Experts agree that small home and office routers are almost universally terrible, often as a result of the focus on cost competition between feature and function-obsessed vendors.

  40. Tomi Engdahl says:

    D-Link: sorry we’re SOHOpeless
    PS. Most products don’t have a fix yet

    D-Link’s SOHOpeless HNAP vulnerability hasn’t been fixed, but readers will be pleased to know that the company is very, very, very sorry that it exists.

    The company issued a patch on April 10 for its design-over-substance AC3200 series routers, but that “fix” blew a hole in the device’s authentication routines.

    Tactical Network Solutions’ Craig Heffner called out the error, saying that “this patch does nothing to prevent unauthenticated users from executing completely valid administrative HNAP actions, because all it does is ensure that the HNAP action is valid”.

    After briefly hiding under the blanket, the vendor has now told users it’s sorry for the “inconvenience”.

    The company has told BetaNews it’s got the patch working right for two products, the DIR-880L and DIR-890L, and promises that between 21 April and 24 April, all the patches will be issued.

  41. Tomi Engdahl says:

    SOHOpeless Realtek driver vuln hits Wi-Fi routers
    SOAP scum dirties D-Link, TRENDnet and maybe more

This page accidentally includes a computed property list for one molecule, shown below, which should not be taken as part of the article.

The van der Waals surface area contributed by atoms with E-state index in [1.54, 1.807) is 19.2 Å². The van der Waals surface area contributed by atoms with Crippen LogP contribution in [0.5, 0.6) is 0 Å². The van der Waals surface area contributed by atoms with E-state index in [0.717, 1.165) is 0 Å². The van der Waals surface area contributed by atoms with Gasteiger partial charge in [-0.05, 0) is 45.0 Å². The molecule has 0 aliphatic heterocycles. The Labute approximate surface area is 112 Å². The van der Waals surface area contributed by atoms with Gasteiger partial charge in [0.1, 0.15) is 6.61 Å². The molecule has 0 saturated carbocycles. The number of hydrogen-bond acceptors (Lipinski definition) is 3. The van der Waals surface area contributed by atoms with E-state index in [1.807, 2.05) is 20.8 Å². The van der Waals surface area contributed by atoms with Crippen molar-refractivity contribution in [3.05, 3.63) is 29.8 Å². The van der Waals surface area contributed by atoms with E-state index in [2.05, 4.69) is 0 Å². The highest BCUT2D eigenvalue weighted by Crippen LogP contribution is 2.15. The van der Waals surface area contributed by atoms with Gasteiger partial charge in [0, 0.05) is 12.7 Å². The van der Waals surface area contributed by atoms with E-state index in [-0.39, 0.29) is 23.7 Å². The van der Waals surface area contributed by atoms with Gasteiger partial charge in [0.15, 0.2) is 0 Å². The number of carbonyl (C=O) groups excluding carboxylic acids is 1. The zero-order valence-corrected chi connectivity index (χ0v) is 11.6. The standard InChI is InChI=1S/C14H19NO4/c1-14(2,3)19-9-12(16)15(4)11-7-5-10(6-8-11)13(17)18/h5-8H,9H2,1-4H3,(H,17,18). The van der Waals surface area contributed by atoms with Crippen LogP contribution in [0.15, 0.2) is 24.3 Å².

Twenty months of optimism has come to nought, so the Zero Day Initiative has gone public with a vulnerability in the Realtek SDK that’s inherited by at least two broadband router vendors.

    The vulnerability that the HP-owned TippingPoint initiative discovered, here, is in the SDK’s SOAP implementation.

    The minigd SOAP service doesn’t sanitise user data in NewInternalClient requests, before executing a system call – and that gives remote attackers the chance to execute arbitrary code as root.

    It’s specific to 802.11 a/b/g and 802.11b controllers from Realtek –

    Zero Day says in the absence of a patch, the only viable mitigation strategy is to make sure only trusted systems can communicate with the SOAP service (for example, via firewall rules).

  42. Tomi Engdahl says:

    RealTek SDK Introduces Vulnerability In Some Routers

    SOHO routers from manufacturers including at least Trendnet and D-Link allow attackers anywhere in the world to execute malicious code on the devices, according to a security advisory issued over the weekend.

    (0Day) Realtek SDK miniigd AddPortMapping SOAP Action Command Injection Remote Code Execution Vulnerability

  43. Tomi Engdahl says:

    Millions of Routers Vulnerable to Attacks Due to NetUSB Bug